For the past three years, Wairarapa hill country farmer Stu McKenzie has taken a financial battering, and the crisis on the farm on the back of double droughts is far from over.

Mr McKenzie, like other sheep and beef farmers in the worst hit areas in Waikato, Taranaki, Wairarapa and Hawke’s Bay, say the escalating feed prices had eaten into any profit.

He has lost more than $300,000 a year over the past three years. “I am paying up to $8 per head per week, where $3 was once the asking price. It does impact when you are talking about hundreds of cows being sent out, and it is not easy finding somewhere for them to go as dairy farmers snap up most of what is available.”

According to the Agriculture and Forestry Ministry, the drought will take away $1.24 billion from the farm gate this financial year.

It is difficult to sustain a big loss from one season, even if it is cushioned a little by capital gain. When it happens three years in a row it will be eating into equity and will out pace the rise in the price of land.

Farmers in areas where dairy conversion or support are options are doing the figures and getting out of sheep and beef or selling up altogether, but those options aren’t possible everywhere.

Making matters worse is below average rain in many of the drought affected regions. When we drove from Auckland to the fieldays paddocks which had been bare when we passed through in February, were looking good. But locals told us it was a green drought – there had been enough rain to give a bit of green but not to provide much cover.

As recession bites the dry weather and low incomes won’t just affect farmers and their communities, it will have an impact on the national economy too. But not all sheep farmers are struggling. Four of the last five tractors sold be a machinery dealer in Gore have gone to sheep farmers.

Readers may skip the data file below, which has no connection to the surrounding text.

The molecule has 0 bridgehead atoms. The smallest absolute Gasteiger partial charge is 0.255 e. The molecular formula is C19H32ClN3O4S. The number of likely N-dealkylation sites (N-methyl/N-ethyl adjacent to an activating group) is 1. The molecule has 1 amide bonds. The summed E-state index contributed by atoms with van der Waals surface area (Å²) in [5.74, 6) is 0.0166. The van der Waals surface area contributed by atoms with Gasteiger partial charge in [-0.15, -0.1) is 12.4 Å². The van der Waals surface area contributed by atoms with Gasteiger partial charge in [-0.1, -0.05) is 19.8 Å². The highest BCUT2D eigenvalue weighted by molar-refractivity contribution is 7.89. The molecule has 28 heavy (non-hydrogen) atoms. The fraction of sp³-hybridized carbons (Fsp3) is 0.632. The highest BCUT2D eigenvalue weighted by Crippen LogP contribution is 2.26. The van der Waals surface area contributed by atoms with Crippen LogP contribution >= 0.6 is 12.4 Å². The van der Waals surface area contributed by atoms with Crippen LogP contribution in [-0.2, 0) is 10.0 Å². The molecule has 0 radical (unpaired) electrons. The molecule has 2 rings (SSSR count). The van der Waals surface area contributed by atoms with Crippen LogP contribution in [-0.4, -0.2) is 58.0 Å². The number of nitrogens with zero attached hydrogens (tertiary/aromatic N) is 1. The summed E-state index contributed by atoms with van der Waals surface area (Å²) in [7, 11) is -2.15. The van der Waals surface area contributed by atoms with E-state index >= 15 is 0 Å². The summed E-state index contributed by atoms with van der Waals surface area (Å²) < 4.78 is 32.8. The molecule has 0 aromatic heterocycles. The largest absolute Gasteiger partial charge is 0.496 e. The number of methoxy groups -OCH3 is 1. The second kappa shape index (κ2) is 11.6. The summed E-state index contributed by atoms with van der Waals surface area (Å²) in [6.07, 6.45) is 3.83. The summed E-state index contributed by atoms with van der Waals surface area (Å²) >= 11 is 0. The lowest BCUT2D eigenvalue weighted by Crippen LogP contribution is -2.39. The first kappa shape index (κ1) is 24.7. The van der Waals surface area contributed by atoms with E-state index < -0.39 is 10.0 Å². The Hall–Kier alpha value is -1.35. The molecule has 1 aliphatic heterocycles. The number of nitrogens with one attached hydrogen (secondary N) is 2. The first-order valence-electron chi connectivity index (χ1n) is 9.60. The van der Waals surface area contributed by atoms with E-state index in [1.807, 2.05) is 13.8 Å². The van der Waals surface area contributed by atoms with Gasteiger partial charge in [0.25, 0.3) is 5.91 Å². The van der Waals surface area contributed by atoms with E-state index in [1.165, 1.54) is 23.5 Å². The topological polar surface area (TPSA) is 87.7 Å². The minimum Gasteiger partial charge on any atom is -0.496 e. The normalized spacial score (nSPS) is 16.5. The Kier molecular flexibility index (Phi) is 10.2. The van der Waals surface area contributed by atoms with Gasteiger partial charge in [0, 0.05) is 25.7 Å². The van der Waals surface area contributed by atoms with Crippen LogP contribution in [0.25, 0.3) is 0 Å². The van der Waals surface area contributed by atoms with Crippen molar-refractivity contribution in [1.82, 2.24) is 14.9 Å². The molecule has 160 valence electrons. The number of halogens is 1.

Meat Prices Going Up

June 10, 2008

Westpac economists  predict rising prices for meat.

Lamb prices in the UK have gone up 34% in the past year and in the US beef prices have risen $21%.

Drought and dairy conversions have lowered the number of breeding sheep here and drought in Australia has also lowered the supply of lamb in international markets.

“We expect stronger world prices and forecast farmgate lamb prices to average 439c/kg over the 2008/09 season, up from an estimated 383 c/kg this season,” the bank’s economists said.

This included an average exchange rate for the NZ dollar of 0.37 pence against the pound sterling, and 0.49 euros against the EU currency through the 2008/09 season. Beef prices are also expected to rise.

“We forecast NZ bull beef prices to average 336c/kg over the 2008/09 season, up from an estimated 316c/kg this season,” the economists said.

I haven’t noticed the price of meat in supermarkets matching the low prices farmers have been receiving in the last couple of years. But rising international prices will impact on domestic prices – and what’s the bet some misguided person or party then starts calling for subsidies.